The U.S. Alcohol and Tobacco Tax and Trade Bureau recently approved the sale of Palchohol, a freeze dried alcohol product sold in powder form. Though the content has since been removed, Gawker reported the Palchohol website previously contained information about how their product could be "sprinkled onto almost any dish to give it an extra kick" and even addressed snorting their powdered alcohol "Yes, you can snort it... Good idea? No. It will mess you up."
Unsurprisingly, many state legislatures have concerns about powdered alcohol products. The General Assembly of Virginia banned the product, citing concerns that the powder would be easily transported, hidden, and consumed, which could mean that the potential for abuse by young people would be high.
Now a bill is before the Washington State Legislature that would ban the sale of powdered alcohol in the state. Experts say that, in addition to the risk of underage consumption, the risk of abuse potential of alcohol powder is extraordinarily high. Though the company has removed the information regarding insuffilation of its product from the website, experts are expressing concern that the ability to snort the product could cause severe issues.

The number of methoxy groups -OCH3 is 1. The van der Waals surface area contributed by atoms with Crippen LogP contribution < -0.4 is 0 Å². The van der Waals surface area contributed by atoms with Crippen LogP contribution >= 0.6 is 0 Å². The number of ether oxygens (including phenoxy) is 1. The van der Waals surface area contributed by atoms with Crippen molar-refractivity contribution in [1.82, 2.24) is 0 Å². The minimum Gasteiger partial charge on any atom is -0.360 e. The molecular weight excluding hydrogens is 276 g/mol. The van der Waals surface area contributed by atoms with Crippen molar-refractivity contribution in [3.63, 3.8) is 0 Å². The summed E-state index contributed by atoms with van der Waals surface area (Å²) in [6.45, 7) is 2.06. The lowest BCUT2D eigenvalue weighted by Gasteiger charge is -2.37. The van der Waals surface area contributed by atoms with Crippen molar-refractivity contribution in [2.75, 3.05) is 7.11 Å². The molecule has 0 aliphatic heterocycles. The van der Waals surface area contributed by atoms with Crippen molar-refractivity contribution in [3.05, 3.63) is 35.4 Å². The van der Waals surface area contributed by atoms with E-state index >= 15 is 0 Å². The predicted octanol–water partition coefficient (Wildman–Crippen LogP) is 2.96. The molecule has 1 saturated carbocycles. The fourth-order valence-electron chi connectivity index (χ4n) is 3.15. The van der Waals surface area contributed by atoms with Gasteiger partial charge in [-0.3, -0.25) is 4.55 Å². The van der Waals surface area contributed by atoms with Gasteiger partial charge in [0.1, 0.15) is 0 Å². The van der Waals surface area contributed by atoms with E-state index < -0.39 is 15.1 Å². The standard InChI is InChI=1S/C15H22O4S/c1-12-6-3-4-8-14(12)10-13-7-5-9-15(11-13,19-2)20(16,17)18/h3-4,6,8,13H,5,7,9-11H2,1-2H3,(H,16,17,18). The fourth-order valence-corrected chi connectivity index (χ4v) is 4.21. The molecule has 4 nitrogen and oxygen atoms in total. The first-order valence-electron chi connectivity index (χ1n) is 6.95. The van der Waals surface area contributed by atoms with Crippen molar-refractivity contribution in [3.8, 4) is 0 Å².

Mark Philips, the creator of Palchohol, feels his product is as safe as standard alcohol, with the added benefit of convenience for those (such as rock climbers, backpackers and kayakers) where weight and bulk are important factors. In fact, his personal history of outdoor activities is the reason he began developing a powdered alcohol product, as he wanted a convenient alternative to traditional bottles.
We certainly have our fair share of hikers, climbers, backpackers and kayakers here in Washington, but does the danger posed by the powdered pouches outweigh the benefits to these outdoorsy groups? If the State Legislature follows the lead of Virginia and several other states, the answer to this question will be moot.